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Trip Report - Olympic Coast - Third Beach to Oil City

    For 40 years I've wanted to backpack the Olympic National Park wilderness coastal strip. Last week I finally did just that with my 12-year-old, Ryan. We hiked from Third Beach, south of LaPush (left Saturday noon) to the Hoh River (arrived Tuesday noon). While we had some rain Sunday and Tuesday mornings, we also had about as much brilliant sunshine as we could handle. It was never cold or windy. The trip involved miles of fine, broad, firm sand beaches, but also many steep, muddy trails over headlands that can't be rounded. At least one spot was downright dangerous. The park service recommends that hikers consider how many miles they normally cover in a day, then cut that in half.

    Here are a few tips for anyone considering the trip:

    While you hike 15 miles down the coast , your car needs to move about 35 miles to meet you. Ted and Prudence Miller, of Forks, have a business they call Roadrunner Shuttle (360-374-5195). They aren't licensed to carry passengers, but they'll move your car from one place to another for a reasonable fee.

    Tides control your life. There are some headlands you can't climb over; they must be rounded on the beach, and that can only be done when the tide is low enough. On our last day we had to hike 5 miles to reach a cliff that we had to pass before 11:30. Missing it would require setting up camp for another day. Some days the tide never gets low enough.

    You need detailed maps. It takes four 7.5 minute USGS maps to cover the strip we hikes, but the National Park has a better solution. For a little over $4 they sell a custom map with that entire hike on one page. Better still, all those tricky spots where the tide is an issue are marked with the maximum tidal height in red.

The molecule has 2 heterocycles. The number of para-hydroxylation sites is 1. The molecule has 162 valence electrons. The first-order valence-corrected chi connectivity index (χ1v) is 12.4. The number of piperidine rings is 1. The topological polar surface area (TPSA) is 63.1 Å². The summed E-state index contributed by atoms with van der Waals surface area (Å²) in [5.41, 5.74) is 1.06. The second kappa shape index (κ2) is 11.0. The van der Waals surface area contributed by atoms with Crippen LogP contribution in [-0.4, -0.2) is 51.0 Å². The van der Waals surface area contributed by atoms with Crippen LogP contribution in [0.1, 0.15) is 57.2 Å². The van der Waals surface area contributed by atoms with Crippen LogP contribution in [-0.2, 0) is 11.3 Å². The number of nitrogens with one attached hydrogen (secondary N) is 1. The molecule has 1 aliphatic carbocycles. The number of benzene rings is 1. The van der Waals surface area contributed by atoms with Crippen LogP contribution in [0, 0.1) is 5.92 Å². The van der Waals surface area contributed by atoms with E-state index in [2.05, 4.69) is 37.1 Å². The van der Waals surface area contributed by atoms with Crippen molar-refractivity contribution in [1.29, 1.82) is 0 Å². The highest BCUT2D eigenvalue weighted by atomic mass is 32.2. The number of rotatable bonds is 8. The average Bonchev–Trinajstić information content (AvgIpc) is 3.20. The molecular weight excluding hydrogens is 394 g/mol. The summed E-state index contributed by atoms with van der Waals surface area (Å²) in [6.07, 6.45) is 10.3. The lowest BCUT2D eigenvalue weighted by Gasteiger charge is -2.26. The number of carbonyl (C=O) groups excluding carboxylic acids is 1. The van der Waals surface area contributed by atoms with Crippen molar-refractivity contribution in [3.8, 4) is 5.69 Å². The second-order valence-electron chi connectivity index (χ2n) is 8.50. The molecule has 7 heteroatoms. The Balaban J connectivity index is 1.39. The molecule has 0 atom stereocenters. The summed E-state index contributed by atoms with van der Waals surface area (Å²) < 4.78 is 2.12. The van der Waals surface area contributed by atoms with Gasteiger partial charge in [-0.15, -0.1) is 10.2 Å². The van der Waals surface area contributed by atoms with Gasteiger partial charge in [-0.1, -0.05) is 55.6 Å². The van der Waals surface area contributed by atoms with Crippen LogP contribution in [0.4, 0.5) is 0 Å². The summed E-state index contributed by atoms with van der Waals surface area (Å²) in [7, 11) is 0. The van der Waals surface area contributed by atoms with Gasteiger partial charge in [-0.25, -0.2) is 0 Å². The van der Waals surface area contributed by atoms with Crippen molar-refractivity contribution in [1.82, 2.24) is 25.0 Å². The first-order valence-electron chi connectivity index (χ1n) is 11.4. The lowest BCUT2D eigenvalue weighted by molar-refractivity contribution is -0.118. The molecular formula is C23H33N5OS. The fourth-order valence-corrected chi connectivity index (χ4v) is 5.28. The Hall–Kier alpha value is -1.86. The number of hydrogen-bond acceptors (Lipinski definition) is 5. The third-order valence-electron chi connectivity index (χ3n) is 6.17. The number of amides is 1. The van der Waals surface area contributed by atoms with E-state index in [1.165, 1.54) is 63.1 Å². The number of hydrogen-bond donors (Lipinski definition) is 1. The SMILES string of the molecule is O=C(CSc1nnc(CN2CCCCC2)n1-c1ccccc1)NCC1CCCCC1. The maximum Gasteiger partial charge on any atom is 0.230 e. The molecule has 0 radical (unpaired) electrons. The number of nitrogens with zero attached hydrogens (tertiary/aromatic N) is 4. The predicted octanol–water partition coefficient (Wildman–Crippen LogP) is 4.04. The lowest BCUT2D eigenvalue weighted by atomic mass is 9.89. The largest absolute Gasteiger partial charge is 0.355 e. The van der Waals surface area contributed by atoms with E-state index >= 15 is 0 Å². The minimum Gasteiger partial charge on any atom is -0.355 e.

The park requires a Wilderness Permit. You have to pay for this one, but it was only about $11 for Ryan & I for three nights. Not a big deal. The southern strip of beach that we hiked is little-used enough that reservations are not required. Not so if you hike the northern section from Rialto Beach to Cape Alava.

    The Permit and map are available at the park's Visitor Center in Port Angeles. (Well, actually the Wilderness Info Center is in a portable building behind the Visitor Center.) Service there was prompt, friendly, and helpful.  The park also requires that food be kept in bear-proof containers. Not to worry - they lend them out. They suggest a donation of $3 each to cover expenses. Pay it with a smile. Their bear cannisters are hard, smooth plastic, with no protrusions for a bear to get a purchase on them. They are about a foot long by about 9 inches in diameter. Ryan and I carried one apiece. As they get empty you can cram other stuff in with your food. Ours had a lid in one end that was unlocked with a coin. Keep a few pennies in your pockets and your pack, and you won't starve.  The nice Park people will hand you a tide table with the usual high and low tide times and heights and a graph of the tides for the whole month. I had gone them one better. A free program called JTides (the J is for Java) can be downloaded from I used it to print full-page graphs for each day. We could read it to within a few minutes and a few inches. JTides has a large database of geographic locations (it will first come up with Port Townsend), including Cape Alava, whose tides are within about 20 minutes of LaPush.

    Check the tides for Puget Sound, too. On Saturday morning we needed to catch the first ferry out of Keystone, because the second one was canceled due to low tide. Find the ferry schedule at Then, above the times listed, click the link that says "Tide Cancellations".

Bring marshmallows.

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